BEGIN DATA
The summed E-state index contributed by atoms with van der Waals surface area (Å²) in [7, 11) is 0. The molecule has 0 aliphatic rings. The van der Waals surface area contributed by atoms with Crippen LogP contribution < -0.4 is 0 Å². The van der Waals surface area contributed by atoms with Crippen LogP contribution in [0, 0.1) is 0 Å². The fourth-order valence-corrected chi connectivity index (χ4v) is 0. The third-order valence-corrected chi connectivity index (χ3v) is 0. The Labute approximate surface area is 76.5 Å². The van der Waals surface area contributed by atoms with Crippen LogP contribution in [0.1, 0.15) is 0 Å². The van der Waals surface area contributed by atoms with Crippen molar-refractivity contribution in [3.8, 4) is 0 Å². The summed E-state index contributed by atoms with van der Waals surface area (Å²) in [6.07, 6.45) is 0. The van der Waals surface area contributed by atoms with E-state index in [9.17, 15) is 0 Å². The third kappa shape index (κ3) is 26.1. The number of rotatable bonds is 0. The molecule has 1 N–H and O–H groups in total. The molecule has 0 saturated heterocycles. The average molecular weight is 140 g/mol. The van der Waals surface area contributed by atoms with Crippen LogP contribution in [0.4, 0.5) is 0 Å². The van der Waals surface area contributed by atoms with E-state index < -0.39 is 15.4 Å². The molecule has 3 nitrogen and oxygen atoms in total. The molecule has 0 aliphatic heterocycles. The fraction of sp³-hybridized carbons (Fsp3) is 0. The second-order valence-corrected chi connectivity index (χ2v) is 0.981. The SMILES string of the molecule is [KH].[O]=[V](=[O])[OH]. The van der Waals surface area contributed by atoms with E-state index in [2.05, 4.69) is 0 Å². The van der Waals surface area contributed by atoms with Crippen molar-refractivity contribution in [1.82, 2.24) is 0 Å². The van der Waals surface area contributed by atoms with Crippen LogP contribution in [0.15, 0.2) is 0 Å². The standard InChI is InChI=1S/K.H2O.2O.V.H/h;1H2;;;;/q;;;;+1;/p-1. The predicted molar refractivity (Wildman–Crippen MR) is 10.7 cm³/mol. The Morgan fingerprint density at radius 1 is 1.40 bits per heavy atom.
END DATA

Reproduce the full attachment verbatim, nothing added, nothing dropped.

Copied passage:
The summed E-state index contributed by atoms with van der Waals surface area (Å²) in [7, 11) is 0. The molecule has 0 aliphatic rings. The van der Waals surface area contributed by atoms with Crippen LogP contribution < -0.4 is 0 Å². The van der Waals surface area contributed by atoms with Crippen LogP contribution in [0, 0.1) is 0 Å². The fourth-order valence-corrected chi connectivity index (χ4v) is 0. The third-order valence-corrected chi connectivity index (χ3v) is 0. The Labute approximate surface area is 76.5 Å². The van der Waals surface area contributed by atoms with Crippen LogP contribution in [0.1, 0.15) is 0 Å². The van der Waals surface area contributed by atoms with Crippen molar-refractivity contribution in [3.8, 4) is 0 Å². The summed E-state index contributed by atoms with van der Waals surface area (Å²) in [6.07, 6.45) is 0. The van der Waals surface area contributed by atoms with E-state index in [9.17, 15) is 0 Å². The third kappa shape index (κ3) is 26.1. The number of rotatable bonds is 0. The molecule has 1 N–H and O–H groups in total. The molecule has 0 saturated heterocycles. The average molecular weight is 140 g/mol. The van der Waals surface area contributed by atoms with Crippen LogP contribution in [0.4, 0.5) is 0 Å². The van der Waals surface area contributed by atoms with E-state index < -0.39 is 15.4 Å². The molecule has 3 nitrogen and oxygen atoms in total. The molecule has 0 aliphatic heterocycles. The fraction of sp³-hybridized carbons (Fsp3) is 0. The second-order valence-corrected chi connectivity index (χ2v) is 0.981. The SMILES string of the molecule is [KH].[O]=[V](=[O])[OH]. The van der Waals surface area contributed by atoms with E-state index in [2.05, 4.69) is 0 Å². The van der Waals surface area contributed by atoms with Crippen molar-refractivity contribution in [1.82, 2.24) is 0 Å². The van der Waals surface area contributed by atoms with Crippen LogP contribution in [0.15, 0.2) is 0 Å². The standard InChI is InChI=1S/K.H2O.2O.V.H/h;1H2;;;;/q;;;;+1;/p-1. The predicted molar refractivity (Wildman–Crippen MR) is 10.7 cm³/mol. The Morgan fingerprint density at radius 1 is 1.40 bits per heavy atom.